Background: Consciousness disturbance is one of the major clinical signs associated with shock state, but its prognostic value has not been previously evaluated in cardiovascular shock patients. We aimed to evaluate the prognostic value of neurological status for 30-day mortality in cardiovascular shock patients without out-of-hospital cardiac arrest (OHCA). Methods and Results: Patients with out-of-hospital onset cardiovascular shock were recruited from the Japanese Circulation Society Shock Registry. Neurological status upon hospital arrival was evaluated using the Japan Coma Scale (JCS). Patients were divided into 4 groups according to the JCS: alert, JCS 0; awake, JCS 1–3 (not fully alert but awake without any stimuli); arousable, JCS 10–30 (arousable with stimulation); and coma JCS 100–300 (unarousable). The primary endpoint was 30-day all-cause death. In total, 700 cardiovascular shock patients without OHCA were assessed. The coma group was associated with a higher incidence of 30-day all-cause death compared with other groups (alert, 15.3%; awake, 24.4%; arousable, 36.8%; coma, 48.5%, P<0.001). Similar trends were observed in etiologically divergent subgroups (acute coronary syndrome, non-ischemic arrhythmia, and aortic disease). On multivariate Cox regression analysis, arousable (hazard ratio [HR], 1.82; 95% CI: 1.16–2.85, P=0.009) and coma (HR, 2.72; 95% CI: 1.76–4.22, P<0.001) (reference: alert) independently predicted 30-day mortality. Conclusions: Neurological status upon hospital arrival was useful to predict 30-day mortality in cardiovascular shock patients without OHCA.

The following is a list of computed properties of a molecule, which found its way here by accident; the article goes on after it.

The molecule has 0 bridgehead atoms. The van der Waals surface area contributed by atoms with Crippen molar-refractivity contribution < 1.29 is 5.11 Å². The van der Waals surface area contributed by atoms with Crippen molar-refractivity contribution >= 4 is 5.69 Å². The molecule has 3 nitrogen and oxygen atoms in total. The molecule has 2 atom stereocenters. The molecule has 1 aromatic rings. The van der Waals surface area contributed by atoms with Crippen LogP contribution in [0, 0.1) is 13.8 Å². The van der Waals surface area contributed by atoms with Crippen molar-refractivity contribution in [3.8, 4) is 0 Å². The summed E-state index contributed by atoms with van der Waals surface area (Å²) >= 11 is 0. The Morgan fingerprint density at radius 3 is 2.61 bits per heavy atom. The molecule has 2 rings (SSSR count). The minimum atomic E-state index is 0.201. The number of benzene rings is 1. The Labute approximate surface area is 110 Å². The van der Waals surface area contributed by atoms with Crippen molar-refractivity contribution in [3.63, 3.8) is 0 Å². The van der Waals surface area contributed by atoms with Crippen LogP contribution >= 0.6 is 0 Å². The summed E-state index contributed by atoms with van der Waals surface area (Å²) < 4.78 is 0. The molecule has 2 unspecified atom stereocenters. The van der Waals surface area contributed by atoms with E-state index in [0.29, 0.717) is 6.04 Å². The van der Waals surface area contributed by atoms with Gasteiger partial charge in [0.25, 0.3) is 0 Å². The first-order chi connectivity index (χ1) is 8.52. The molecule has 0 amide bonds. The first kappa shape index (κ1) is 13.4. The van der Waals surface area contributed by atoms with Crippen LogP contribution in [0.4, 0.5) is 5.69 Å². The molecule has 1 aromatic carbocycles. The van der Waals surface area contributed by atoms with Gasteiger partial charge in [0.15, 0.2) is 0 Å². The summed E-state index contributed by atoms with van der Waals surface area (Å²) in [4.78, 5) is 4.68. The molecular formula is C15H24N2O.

All Science Journal Classification (ASJC) codes
- Cardiology and Cardiovascular Medicine